Military

BAE Systems' next-gen kit improves range of laser-guided rockets

BAE Systems' next-gen kit impr...
APKWS-equipped rocket closing on target
APKWS-equipped rocket closing on target
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APKWS-equipped rocket closing on target
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APKWS-equipped rocket closing on target
APKWS pilot targeting screen
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APKWS pilot targeting screen
APKWS laser sensor
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APKWS laser sensor
APKWS kits in deployment cannisters
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APKWS kits in deployment cannisters
APKWS infographic
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APKWS infographic
The APKWS kit is compatible with many airframes
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The APKWS kit is compatible with many airframes
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BAE Systems has revealed the latest iteration of its Advanced Precision Kill Weapon System (APKWS) laser guidance kit that converts dumb rockets into precision munitions. The modifications increase the effective range of APKWS-guided rockets by 30 percent and introduce the ability to strike at a greater angle of attack.

First seeing service with the US armed forces in 2012, the APKWS is designed to take on soft or lightly armored targets. It's a compact package that fits between the standard rocket motor and the standard warhead of a 2.75-inch-diameter (70-mm) Hydra 70 unguided rocket. Capable of being fired from a wide variety of fixed- and rotor-winged aircraft as well as ground platforms, the APKWS deploys four fins while in flight for both sensing and guidance.

The leading edges of these fins are equipped with Distributed Aperture Semi-Active Laser Seeker (DASALS) technology sensors that detect laser light illuminating the target in a 40-degree field of vision without the need for a special sensor package being fitted in the nose of the warhead. Once locked on, the kit computes the optimum angle of attack and steers the rocket in for impact.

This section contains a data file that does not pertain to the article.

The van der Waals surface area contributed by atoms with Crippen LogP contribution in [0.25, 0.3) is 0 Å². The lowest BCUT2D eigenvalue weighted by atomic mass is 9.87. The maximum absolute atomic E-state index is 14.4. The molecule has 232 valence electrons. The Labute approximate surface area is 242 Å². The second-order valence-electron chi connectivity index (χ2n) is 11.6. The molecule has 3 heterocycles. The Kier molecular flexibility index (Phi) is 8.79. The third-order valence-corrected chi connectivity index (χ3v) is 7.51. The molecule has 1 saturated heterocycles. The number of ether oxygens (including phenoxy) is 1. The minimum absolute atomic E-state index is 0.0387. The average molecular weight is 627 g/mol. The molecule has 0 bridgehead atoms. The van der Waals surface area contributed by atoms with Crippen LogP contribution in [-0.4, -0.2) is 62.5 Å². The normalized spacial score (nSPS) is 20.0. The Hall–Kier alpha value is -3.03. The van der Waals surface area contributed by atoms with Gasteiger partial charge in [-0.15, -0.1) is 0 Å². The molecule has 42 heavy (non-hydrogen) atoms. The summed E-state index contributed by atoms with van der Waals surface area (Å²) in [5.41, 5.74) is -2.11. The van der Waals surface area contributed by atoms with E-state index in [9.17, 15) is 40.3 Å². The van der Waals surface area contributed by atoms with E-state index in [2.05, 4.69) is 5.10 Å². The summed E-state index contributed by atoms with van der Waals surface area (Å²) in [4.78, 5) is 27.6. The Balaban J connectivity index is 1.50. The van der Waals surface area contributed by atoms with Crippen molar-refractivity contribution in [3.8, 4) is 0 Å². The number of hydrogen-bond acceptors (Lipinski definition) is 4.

One third the cost and weight of comparable laser guidance systems, the modular APKWS is the only US program of record for guiding 2.75-inch laser-guided rockets. With its improved capabilities, the new version increases the odds of a first-shot hit against both stationary and moving targets to above 93 percent, as well as improving training and logistical features.

Because of its modular design, the APKWS requires no modifications of the Hydra 70 rocket to be installed, nor does the aircraft carrying it need to be altered. Production of the new version is expected to begin later this year.

“Our customers’ precision strike needs are changing,” says John Watkins, vice president and general manager of Precision Strike & Sensing Solutions at BAE Systems. “We’re focused on evolving APKWS guidance kits to provide them with a more capable low-cost product that’s easy to use and known for its accuracy.”

Source: BAE Systems

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2 comments
2 comments
Nelson Hyde Chick
It just warms my heart to know mankind is always working on more efficient ways to kill one another.
michael_dowling
All anti-armor missiles are supposed to be obsolete with active protection systems like the Israeli Trophy system. Trophy has a 100% reliability in actual combat. The U.S. has bought the system for it's own armored vehicles. Not sure if it can protect against kinetic penetrators yet, but Trophy's maker was working on the problem last I heard.